David’s first appearance in the public eye came as a direct result of the Philistine pressure on Judah in the Shephelah. By taking the upper, Judean end of the Elah Valley from Azekah to Socoh, the Philistines laid claim to the two main routes into the mid-section of the hill country from the west, one heading to Hebron, the primary city of Judah, and the other to Bethlehem and, eventually, Gibeah of Saul (1 Sam 17:1).
The view here is from one of the gates of Khirbet Qeiyafa toward Socoh, the lower, light green mound just right of center with the Elah Valley between. Another gate at Khirbet Qeiyafa points directly toward Azekah. Goliath and the Philistines camped somewhere between (1 Sam 17:1). A recent suggestion puts Saul’s camp at Qeiyafa (1 Sam 17:20); if so, the famed confrontation between David and Goliath may have been at a point where the valley narrows a bit (the gai) at the base of Socoh. (Photo: Paul H. Wright)
Image source: © Carta, Jerusalem
Unchecked, they could walk into both, and Judah’s viability as an Israelite tribe would be gone. Under-armed (cf. 1 Sam 13:19–22), undermanned (1 Sam 17:10–11, 16) and lacking the vision of the moment, Saul was paralyzed while David, with survival skills honed in the wilds of the Wilderness of Judah, defeated the Philistine hero in hand-to-hand combat (1 Sam 17:20–51). David’s victory over Goliath allowed Israel to push the Philistines out of the Shephelah (1 Sam 17:52–53); his greater triumph was to gain a reputation as a warrior and leader mightier than even king Saul (1 Sam 18:6–9).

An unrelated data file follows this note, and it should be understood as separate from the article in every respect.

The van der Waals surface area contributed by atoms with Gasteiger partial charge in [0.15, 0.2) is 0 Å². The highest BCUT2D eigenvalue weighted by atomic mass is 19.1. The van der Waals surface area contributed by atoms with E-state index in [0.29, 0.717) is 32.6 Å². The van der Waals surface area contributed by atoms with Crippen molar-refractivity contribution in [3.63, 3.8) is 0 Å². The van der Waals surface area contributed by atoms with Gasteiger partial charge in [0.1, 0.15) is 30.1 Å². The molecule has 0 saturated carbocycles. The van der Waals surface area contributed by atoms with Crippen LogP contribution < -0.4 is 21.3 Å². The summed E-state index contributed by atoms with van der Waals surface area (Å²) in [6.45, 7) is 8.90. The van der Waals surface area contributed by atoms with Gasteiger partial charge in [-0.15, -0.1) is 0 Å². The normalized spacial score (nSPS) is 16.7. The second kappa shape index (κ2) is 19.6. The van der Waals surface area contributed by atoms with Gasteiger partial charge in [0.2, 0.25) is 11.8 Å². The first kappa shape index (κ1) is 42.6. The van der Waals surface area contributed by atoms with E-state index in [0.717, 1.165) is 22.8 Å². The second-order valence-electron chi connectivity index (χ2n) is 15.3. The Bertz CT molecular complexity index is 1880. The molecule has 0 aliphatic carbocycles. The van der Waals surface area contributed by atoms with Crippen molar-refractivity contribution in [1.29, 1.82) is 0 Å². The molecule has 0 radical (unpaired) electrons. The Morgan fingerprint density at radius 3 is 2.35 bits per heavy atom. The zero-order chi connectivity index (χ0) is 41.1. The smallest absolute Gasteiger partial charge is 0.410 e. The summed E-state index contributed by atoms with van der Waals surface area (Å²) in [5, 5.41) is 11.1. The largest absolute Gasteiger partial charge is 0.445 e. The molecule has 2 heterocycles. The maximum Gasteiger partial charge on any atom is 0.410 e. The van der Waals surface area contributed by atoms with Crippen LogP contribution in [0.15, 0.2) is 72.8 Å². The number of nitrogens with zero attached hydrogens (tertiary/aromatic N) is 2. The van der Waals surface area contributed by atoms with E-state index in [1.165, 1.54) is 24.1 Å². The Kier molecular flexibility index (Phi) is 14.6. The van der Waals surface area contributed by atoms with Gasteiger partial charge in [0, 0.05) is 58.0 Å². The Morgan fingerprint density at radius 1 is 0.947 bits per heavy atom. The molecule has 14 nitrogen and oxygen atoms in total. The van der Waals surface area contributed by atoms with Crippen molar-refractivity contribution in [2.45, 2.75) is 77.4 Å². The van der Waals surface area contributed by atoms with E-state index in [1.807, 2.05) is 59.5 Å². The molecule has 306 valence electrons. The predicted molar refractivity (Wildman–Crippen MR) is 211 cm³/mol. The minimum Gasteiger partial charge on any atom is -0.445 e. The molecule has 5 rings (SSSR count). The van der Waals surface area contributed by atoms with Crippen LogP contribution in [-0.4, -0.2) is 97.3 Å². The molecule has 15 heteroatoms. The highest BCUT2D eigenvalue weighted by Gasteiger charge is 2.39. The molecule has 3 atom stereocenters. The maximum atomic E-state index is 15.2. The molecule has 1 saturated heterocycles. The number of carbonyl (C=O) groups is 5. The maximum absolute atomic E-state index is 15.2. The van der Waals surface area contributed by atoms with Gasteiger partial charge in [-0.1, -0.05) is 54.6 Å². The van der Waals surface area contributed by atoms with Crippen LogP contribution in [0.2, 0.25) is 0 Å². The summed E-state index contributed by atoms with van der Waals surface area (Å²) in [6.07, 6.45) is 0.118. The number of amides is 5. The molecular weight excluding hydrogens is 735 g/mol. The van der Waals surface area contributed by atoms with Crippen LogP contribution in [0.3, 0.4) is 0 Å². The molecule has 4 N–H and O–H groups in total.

Saul sensed that David’s star was rising, and the two began a game of dodge and feint played out on a personal level but with tremendous national ramifications. While for Saul David could be useful (1 Sam 18:17–19, cf. 14:52), he was also a threat that needed to be neutralized. For David, Saul was God’s anointed one (lit. “messiah”); (1 Sam 24:6; 26:9; 2 Sam 1:14) and should not be harmed, but at the same time David was not above forging alliances that strengthened his hand at Saul’s expense.
David became the captain of Saul’s bodyguard (1 Sam 22:14) and also married Michal, Saul’s daughter, for love but also out of expediency (1 Sam 18:20–30). The situation was endemic to tension and jealousy, prompting a prolonged flight and chase through the hill country, foothills and wilderness of Judah, taking him more than once even into Philistia (1 Sam 19:1–27:12).